By Tony Attwood
Bill Monroe is not one of those names that crops up all the time in Dylan’s commentaries about Dylan himself and his musical influences, but the references are there, including a reference in a 1987 Rolling Stone interview.
Loder asked, “Do you still listen to the artists you started out with?”
Bob replied, “The stuff that I grew up on never grows old. I was just fortunate enough to get it and understand it at that early age, and it still rings true for me.. I’d still rather listen to Bill and Charlie Monroe than any current record. That’s what America’s all about to me. I mean, they don’t have to make any more new records — there’s enough old ones, you know? I went in a record store a couple of weeks ago — I wouldn’t know what to buy. There’s so many kinds of records out.”
One of the key songs from Bill Monroe is “Molly and Tenbrooks” which is what I want to look at here.
Here are the full lyrics
Run oh Molly run, run oh Molly run
Ten-Brooks gonna beat you to the bright and shining sun
To the bright and shining sun oh Lord
To the bright and shining sun
Ten-Brooks was a big bay horse, he wore a shaggy mane
He run all ’round Memphis, and he beat the Memphis train
Beat the Memphis train oh Lord
Beat the Memphis train
Ten-Brooks said to Molly, what makes your head so red
Running in the hot sun with a fever in my head
Fever in my head oh Lord
Fever in my head
Molly said to Ten-Brooks you’re looking mighty squirrel
Ten-Brooks said to Molly I’m leaving this old world
Leaving this old world oh Lord
Leaving this old world
Out in California where Molly done as she pleased
She come back to old Kentucky, got beat with all ease
Beat with all ease oh Lord
Beat with all ease
The women’s all a-laughing, the children all a-crying
Men all a-hollering old Ten-Brooks a- flying
Old Ten-Brooks a- flying oh Lord
Old Ten-Brooks a- flying
Kiper, Kiper, you’re not riding right
Molly’s a beating old Ten-Brooks clear out of sight
Clear out of sigh oh Lord
Clear out of sight
Kiper, Kiper, Kiper my son
Give old Ten-Brooks the bridle and let old Ten-Brooks run
Let old Ten-Brooks run oh Lord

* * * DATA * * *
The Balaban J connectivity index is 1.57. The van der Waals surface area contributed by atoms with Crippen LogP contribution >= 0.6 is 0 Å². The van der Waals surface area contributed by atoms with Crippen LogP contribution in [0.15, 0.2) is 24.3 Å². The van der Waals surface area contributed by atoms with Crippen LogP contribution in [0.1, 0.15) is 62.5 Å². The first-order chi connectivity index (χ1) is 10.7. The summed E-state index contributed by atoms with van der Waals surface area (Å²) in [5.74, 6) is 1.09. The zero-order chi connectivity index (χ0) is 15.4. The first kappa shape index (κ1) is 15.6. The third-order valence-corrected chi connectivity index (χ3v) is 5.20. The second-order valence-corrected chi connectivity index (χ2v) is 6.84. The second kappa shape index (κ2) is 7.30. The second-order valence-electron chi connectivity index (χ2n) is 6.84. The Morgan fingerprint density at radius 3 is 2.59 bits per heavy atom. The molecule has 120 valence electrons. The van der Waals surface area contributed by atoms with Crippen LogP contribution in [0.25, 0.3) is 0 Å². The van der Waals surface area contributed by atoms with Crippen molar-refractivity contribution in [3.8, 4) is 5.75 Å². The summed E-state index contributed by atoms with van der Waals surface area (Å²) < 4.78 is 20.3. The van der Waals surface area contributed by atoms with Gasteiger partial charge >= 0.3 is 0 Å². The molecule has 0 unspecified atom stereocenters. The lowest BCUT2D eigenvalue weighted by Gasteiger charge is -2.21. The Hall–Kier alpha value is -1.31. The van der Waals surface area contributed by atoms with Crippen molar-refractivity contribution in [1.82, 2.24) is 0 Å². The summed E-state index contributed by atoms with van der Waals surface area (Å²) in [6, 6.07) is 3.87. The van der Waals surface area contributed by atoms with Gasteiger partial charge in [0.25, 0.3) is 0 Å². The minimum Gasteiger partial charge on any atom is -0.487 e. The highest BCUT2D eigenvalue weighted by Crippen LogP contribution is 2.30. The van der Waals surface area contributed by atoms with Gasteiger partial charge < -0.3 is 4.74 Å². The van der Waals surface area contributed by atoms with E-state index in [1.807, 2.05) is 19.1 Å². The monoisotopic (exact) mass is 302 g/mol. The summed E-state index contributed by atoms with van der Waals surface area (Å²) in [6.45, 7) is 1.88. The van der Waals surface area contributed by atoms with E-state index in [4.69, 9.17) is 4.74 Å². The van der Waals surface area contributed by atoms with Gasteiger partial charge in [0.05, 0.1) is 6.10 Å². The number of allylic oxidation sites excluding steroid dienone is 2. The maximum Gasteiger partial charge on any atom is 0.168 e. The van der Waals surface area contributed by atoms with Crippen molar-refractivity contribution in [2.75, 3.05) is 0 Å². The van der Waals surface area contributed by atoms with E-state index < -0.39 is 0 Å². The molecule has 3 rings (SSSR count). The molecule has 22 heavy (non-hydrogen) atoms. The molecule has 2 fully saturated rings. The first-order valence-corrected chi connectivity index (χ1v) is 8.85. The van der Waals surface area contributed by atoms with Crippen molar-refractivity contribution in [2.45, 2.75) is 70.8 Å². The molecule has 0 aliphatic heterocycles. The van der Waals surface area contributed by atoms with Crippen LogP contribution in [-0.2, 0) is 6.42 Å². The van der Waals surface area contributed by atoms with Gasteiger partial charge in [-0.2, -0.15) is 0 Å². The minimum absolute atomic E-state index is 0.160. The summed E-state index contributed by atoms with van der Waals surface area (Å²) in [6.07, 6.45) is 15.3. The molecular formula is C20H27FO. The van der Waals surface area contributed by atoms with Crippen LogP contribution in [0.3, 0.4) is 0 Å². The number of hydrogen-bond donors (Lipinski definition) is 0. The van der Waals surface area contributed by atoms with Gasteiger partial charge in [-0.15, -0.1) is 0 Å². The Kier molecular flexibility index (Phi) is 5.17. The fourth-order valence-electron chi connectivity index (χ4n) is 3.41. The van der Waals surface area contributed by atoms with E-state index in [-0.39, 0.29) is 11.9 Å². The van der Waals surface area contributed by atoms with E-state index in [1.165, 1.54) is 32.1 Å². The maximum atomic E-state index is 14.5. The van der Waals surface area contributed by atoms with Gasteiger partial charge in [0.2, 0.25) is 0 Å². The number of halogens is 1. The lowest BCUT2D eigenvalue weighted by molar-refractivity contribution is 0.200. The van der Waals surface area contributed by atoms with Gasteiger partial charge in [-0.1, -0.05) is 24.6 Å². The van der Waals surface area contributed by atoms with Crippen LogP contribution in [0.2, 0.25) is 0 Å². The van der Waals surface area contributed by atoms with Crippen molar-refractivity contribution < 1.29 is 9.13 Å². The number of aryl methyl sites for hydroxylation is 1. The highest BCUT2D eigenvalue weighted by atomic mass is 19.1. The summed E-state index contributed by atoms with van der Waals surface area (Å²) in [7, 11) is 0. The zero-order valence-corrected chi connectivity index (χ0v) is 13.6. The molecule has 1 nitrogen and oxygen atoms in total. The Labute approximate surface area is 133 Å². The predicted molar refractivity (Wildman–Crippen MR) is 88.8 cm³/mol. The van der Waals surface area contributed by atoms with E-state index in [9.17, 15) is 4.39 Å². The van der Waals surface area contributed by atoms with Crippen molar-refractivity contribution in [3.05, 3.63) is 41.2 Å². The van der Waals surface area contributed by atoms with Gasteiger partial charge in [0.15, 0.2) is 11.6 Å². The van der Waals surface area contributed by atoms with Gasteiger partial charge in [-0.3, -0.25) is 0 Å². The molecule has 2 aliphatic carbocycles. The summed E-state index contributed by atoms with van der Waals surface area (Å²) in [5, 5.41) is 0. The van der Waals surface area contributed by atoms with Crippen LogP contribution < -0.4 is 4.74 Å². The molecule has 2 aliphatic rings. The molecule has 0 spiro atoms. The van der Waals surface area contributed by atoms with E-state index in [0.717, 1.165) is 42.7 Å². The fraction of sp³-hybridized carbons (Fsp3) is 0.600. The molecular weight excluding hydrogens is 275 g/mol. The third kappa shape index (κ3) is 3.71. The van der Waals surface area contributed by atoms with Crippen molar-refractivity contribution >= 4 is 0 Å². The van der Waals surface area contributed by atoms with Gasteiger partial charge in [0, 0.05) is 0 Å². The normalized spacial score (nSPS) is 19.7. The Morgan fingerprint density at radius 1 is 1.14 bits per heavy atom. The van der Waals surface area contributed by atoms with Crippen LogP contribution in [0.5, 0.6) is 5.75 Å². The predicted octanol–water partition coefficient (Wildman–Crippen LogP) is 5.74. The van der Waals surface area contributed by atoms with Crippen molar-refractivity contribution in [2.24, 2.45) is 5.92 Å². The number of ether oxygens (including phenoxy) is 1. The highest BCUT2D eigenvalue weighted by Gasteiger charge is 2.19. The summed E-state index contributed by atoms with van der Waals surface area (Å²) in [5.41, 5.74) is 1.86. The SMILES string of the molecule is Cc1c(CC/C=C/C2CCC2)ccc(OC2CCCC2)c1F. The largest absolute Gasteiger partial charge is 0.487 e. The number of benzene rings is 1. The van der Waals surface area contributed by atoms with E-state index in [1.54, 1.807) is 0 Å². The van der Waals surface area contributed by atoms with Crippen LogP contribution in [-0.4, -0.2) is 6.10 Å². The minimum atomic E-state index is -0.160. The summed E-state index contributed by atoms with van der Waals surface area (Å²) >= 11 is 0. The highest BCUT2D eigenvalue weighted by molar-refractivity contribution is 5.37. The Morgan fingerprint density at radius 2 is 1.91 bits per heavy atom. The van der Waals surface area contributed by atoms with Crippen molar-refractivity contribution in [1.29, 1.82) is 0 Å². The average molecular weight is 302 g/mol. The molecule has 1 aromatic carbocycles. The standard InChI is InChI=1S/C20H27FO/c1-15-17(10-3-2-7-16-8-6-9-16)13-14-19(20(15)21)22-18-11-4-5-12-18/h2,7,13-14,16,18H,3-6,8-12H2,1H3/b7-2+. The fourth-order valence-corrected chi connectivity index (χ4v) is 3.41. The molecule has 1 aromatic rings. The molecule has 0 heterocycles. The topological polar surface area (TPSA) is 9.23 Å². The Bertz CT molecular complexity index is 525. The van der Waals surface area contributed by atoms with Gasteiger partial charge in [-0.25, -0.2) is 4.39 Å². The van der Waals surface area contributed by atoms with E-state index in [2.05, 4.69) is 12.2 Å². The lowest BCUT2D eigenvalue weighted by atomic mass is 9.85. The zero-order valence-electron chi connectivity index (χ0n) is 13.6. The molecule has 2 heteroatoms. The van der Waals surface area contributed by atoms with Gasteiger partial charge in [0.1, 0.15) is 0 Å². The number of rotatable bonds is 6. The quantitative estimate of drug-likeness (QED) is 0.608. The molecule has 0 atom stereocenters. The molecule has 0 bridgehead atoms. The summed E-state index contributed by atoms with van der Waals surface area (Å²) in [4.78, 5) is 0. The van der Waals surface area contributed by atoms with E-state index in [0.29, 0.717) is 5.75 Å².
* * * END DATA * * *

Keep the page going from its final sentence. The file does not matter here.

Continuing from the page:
Let old Ten-Brooks run
Go and catch old Ten-Brooks and hitch him in the shade
We’re gonna bury old Molly in a coffin ready made
In a coffin ready made oh Lord
In a coffin ready made
Of course Bob doesn’t tell us quite what makes this song so attractive to him, but I suspect it is the sound of the overall piece, and not the lyrics. But we should remember that the song has its own pedigree, if you see what I mean…
The song first appeared as the B side of “I’m going back to Old Kentuck” and was then released again as the A side of a single in 1949 – which is when it became a hit.
The song comes from a traditional piece written sometime in the late 19th century. It was recorded by the Carver Boys in close to its original format, in 1929…
The song is a fictionalised version of a race in July 1878 between Ten Broeck from Kentucky and Mollie McCarty – although the notion that the race had a fatal ended is a fiction – in reality it didn’t.
However the idea of the song however goes back further – to Skewball, a British ballad from the 18th century. Here’s a reinterpretation of that original by Steeleye Span.
The Ten Broeck legend includes the notion that the owner of Ten Broeck bet the owner of Molly McCarthy $5,000 that his horse would win best two heats out of three in a 4 mile race.
This sort of story telling tradition can, in my view, been seen to have been incorporated into the Dylan song, “Lily rosemary and the jack of hearts”, a story from olden days which gets wilder each time it is told.
Of course Bob has never suggested in any interview that there is a link between the “Tim Brook” / “Ten Broeck” tale and the ramblng diamond mine story, but somehow I like to think there is. The concept of the ever changing tale is within both themes.
As for Bill Monroe he first gained national fame with the Grand Ole Opry, and his experimentation with blue grass music which for many years he played with Lester Flatt and Earl Scruggs to form the Blue Grass Boys. It was from this version of the band in 1946/7 that Molly and Tenbrooks emerges, along with “Blue Moon of Kentucky” – the song I guess most of us know in association with Bill Monroe, even if we don’t know the rest of his work.
Bill Monroe remained popular into the 1950s although he did have renewed success in the 1960s when there was a revival of interest in his music which led to the establishment of bluegrass festivals. He also played at Farm Aid IV – Farm Aid of course being an idea either dreamed up, or at least promoted by Bob Dylan.
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